VEVEY: Nestlé, the Swiss food group, is attempting to tap favourable trends in areas like ecommerce, product customisation and luxury, and thus find new models for growth.
The firm is pursuing such a strategy with Maison Cailler, a high-end chocolate brand. Shoppers accessing a dedicated website can fill in details to determine an individual "chocolate personality" and have a box of treats made up to meet their tastes.
At present, Maison Cailler's internet service will be available in Switzerland and Liechtenstein. Laurent Freixe, Nestlé's zone director, Europe, told Bloomberg it reflects emergent market realities.
He said: "It may sound counter-intuitive, but what's happening in the crisis is a quest by consumers for value, for more affordable products, but also for products that overtake their expectations ... What is squeezed in the middle is mainstream products.
"The big objective is to make it sustainable, make it something which will enter into consumption habits and which will not be just a one-off."
Mintel, the insights provider, has estimated that the premium chocolate category – featuring companies like Lindt & Spruengli – is worth around $8bn per year, with revenues rising at a rapid pace.
Nestlé has seen some previous success in the high-end sector, as shown by Nespresso capsules and machines, which gave it a lead position in the luxury at-home coffee segment.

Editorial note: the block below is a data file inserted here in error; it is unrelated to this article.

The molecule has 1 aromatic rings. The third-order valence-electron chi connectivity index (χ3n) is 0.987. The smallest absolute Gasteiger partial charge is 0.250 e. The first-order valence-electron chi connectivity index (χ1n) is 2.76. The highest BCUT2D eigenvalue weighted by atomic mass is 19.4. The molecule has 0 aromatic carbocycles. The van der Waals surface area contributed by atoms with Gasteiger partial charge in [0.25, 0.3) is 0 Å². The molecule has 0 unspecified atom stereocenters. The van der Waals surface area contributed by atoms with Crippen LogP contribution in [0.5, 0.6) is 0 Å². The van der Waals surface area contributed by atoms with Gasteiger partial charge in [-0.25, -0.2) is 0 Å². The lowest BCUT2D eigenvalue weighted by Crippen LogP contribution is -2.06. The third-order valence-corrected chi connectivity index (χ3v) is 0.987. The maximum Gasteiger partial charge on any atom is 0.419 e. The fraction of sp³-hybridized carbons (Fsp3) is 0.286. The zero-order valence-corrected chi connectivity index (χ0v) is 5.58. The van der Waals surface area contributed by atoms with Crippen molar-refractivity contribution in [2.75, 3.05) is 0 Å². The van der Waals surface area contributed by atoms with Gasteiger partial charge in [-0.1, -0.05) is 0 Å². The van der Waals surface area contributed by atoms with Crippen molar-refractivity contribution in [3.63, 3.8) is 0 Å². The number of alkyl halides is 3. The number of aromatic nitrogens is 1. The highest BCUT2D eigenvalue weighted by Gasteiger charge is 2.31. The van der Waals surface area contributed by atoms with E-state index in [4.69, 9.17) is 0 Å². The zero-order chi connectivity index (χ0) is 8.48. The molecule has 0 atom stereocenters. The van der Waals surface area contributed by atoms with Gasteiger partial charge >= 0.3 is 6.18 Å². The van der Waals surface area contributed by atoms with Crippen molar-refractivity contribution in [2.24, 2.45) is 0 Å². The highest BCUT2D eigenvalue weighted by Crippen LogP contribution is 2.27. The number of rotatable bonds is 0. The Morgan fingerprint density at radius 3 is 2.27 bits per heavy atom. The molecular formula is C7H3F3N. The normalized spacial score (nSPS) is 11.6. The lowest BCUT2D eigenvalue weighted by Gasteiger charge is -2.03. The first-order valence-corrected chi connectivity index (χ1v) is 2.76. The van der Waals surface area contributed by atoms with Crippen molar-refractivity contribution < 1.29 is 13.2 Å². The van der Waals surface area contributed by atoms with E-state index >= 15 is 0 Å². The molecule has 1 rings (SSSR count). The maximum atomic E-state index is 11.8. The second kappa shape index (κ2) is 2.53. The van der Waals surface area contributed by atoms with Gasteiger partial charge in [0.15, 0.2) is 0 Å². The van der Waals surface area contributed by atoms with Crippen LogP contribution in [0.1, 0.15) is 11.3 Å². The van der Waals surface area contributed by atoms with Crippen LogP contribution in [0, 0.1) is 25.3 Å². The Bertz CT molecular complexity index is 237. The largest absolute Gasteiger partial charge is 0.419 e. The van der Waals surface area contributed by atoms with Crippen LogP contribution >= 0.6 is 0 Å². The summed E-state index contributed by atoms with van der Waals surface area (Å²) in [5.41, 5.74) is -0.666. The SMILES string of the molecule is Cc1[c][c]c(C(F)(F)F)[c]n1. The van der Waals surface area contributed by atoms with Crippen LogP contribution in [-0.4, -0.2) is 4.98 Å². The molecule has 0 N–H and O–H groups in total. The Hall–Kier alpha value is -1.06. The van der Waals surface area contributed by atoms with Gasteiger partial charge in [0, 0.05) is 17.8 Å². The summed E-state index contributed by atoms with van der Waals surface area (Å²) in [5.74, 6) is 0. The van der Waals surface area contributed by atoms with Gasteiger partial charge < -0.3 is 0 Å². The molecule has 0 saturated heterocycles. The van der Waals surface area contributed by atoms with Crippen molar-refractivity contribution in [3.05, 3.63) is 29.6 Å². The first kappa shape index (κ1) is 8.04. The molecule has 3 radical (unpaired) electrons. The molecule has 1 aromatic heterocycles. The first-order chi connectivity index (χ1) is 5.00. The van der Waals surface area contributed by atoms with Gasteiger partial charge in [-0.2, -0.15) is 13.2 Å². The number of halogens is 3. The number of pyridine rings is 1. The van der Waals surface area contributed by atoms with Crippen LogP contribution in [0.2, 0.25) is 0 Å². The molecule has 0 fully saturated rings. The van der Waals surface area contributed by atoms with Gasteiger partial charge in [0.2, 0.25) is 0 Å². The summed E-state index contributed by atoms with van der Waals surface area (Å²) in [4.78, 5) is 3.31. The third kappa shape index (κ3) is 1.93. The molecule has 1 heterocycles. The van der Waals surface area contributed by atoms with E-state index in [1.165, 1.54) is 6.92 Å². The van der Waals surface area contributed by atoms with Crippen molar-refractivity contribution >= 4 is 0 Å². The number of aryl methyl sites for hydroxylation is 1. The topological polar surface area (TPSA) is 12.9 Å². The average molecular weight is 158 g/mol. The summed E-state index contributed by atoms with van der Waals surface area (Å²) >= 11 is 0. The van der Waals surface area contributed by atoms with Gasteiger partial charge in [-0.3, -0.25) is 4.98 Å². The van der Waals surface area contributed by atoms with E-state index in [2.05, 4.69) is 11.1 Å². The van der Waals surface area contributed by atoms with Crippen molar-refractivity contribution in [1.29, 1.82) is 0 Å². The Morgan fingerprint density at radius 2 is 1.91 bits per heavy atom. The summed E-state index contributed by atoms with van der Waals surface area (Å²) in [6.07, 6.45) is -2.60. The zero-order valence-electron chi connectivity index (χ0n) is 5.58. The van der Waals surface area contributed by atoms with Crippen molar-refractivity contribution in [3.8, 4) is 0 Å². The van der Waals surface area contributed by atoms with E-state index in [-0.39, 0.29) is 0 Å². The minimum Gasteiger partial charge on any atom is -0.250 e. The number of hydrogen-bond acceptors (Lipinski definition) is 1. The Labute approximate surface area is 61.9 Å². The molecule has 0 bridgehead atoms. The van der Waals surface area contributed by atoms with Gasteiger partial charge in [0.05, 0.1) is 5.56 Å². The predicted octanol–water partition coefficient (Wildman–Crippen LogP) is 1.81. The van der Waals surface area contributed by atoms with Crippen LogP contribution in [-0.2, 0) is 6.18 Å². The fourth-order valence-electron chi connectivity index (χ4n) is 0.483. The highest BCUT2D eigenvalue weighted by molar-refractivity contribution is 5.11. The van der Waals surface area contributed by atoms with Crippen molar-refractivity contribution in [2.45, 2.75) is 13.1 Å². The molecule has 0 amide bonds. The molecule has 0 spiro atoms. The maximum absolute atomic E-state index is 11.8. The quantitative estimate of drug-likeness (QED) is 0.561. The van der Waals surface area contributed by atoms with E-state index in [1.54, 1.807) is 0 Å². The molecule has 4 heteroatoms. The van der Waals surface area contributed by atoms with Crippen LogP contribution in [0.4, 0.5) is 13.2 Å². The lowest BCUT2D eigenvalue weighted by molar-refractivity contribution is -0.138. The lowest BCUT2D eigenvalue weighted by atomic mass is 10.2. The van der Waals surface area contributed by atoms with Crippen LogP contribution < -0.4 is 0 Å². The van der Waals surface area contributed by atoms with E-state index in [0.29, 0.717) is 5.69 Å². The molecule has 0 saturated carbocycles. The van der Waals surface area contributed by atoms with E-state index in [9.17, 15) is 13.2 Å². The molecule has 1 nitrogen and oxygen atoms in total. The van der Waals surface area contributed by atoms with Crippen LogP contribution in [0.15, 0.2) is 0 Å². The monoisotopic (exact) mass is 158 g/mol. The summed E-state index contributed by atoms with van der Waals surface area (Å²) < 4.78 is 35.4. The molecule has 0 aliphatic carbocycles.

When it launched in 1986, Nespresso, now valued at $3.3bn a year, was sold in just two markets, before going on sale online during the 1990s and reaching select bricks and mortar stores in 2002.
It is on offer in 250 boutiques today, and derives roughly 50% of returns from the web. Nestlé's BabyNes and Special.T tea pods have, more recently, employed a similar approach.
"Ecommerce is still new territory for Nestle," Jean-Philippe Bertschy, an analyst at Bank Vontobel, said. "Nespresso is the best example of it so far for them and they're also doing some with other brands, but these are still new experiments for them."
Currently, a modest 8% of Maison Callier sales are generated from outside Switzerland. Nestlé will introduce it in nearby countries either later this year or in 2013, although it may face stiff competition.
"Nestle is a strong player in the mass-market, but in the premium segment it doesn't have a strong reputation," Patrick Hasenboehler, an analyst at Bank Sarasin & Cie, added.
Data sourced from Bloomberg; additional content by Warc staff